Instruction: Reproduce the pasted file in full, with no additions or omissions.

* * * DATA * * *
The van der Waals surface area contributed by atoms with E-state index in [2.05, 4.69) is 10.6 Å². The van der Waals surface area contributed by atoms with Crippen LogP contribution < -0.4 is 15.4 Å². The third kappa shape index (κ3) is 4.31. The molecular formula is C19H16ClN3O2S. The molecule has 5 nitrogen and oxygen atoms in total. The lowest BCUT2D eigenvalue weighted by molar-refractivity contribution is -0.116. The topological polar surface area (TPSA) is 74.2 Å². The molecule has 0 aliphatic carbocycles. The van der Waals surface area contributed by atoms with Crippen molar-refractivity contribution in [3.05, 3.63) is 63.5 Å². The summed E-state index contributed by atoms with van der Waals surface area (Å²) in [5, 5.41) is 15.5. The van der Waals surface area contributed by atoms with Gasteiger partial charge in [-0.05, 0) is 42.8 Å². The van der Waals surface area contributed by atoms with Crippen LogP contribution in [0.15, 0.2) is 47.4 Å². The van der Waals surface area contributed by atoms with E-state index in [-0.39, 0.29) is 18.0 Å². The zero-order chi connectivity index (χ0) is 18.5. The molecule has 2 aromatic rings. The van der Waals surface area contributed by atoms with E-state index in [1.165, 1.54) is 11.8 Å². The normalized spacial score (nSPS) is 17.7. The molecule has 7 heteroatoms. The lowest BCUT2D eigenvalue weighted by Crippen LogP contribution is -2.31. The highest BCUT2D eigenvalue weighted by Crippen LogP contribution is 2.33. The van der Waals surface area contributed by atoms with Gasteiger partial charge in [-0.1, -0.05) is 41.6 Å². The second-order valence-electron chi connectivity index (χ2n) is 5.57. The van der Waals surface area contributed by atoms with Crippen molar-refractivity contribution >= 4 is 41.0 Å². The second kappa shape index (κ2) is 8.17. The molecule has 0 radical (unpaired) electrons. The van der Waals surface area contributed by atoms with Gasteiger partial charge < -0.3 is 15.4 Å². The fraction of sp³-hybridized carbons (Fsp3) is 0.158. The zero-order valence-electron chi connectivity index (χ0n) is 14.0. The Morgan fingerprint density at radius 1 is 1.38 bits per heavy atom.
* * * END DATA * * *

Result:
The van der Waals surface area contributed by atoms with E-state index in [2.05, 4.69) is 10.6 Å². The van der Waals surface area contributed by atoms with Crippen LogP contribution < -0.4 is 15.4 Å². The third kappa shape index (κ3) is 4.31. The molecular formula is C19H16ClN3O2S. The molecule has 5 nitrogen and oxygen atoms in total. The lowest BCUT2D eigenvalue weighted by molar-refractivity contribution is -0.116. The topological polar surface area (TPSA) is 74.2 Å². The molecule has 0 aliphatic carbocycles. The van der Waals surface area contributed by atoms with Crippen molar-refractivity contribution in [3.05, 3.63) is 63.5 Å². The summed E-state index contributed by atoms with van der Waals surface area (Å²) in [5, 5.41) is 15.5. The van der Waals surface area contributed by atoms with Gasteiger partial charge in [-0.05, 0) is 42.8 Å². The van der Waals surface area contributed by atoms with Crippen LogP contribution in [0.15, 0.2) is 47.4 Å². The van der Waals surface area contributed by atoms with E-state index in [-0.39, 0.29) is 18.0 Å². The zero-order chi connectivity index (χ0) is 18.5. The molecule has 2 aromatic rings. The van der Waals surface area contributed by atoms with E-state index in [1.165, 1.54) is 11.8 Å². The normalized spacial score (nSPS) is 17.7. The molecule has 7 heteroatoms. The lowest BCUT2D eigenvalue weighted by Crippen LogP contribution is -2.31. The highest BCUT2D eigenvalue weighted by Crippen LogP contribution is 2.33. The van der Waals surface area contributed by atoms with Gasteiger partial charge in [-0.1, -0.05) is 41.6 Å². The second-order valence-electron chi connectivity index (χ2n) is 5.57. The van der Waals surface area contributed by atoms with Crippen molar-refractivity contribution >= 4 is 41.0 Å². The second kappa shape index (κ2) is 8.17. The molecule has 0 radical (unpaired) electrons. The van der Waals surface area contributed by atoms with Gasteiger partial charge < -0.3 is 15.4 Å². The fraction of sp³-hybridized carbons (Fsp3) is 0.158. The zero-order valence-electron chi connectivity index (χ0n) is 14.0. The Morgan fingerprint density at radius 1 is 1.38 bits per heavy atom.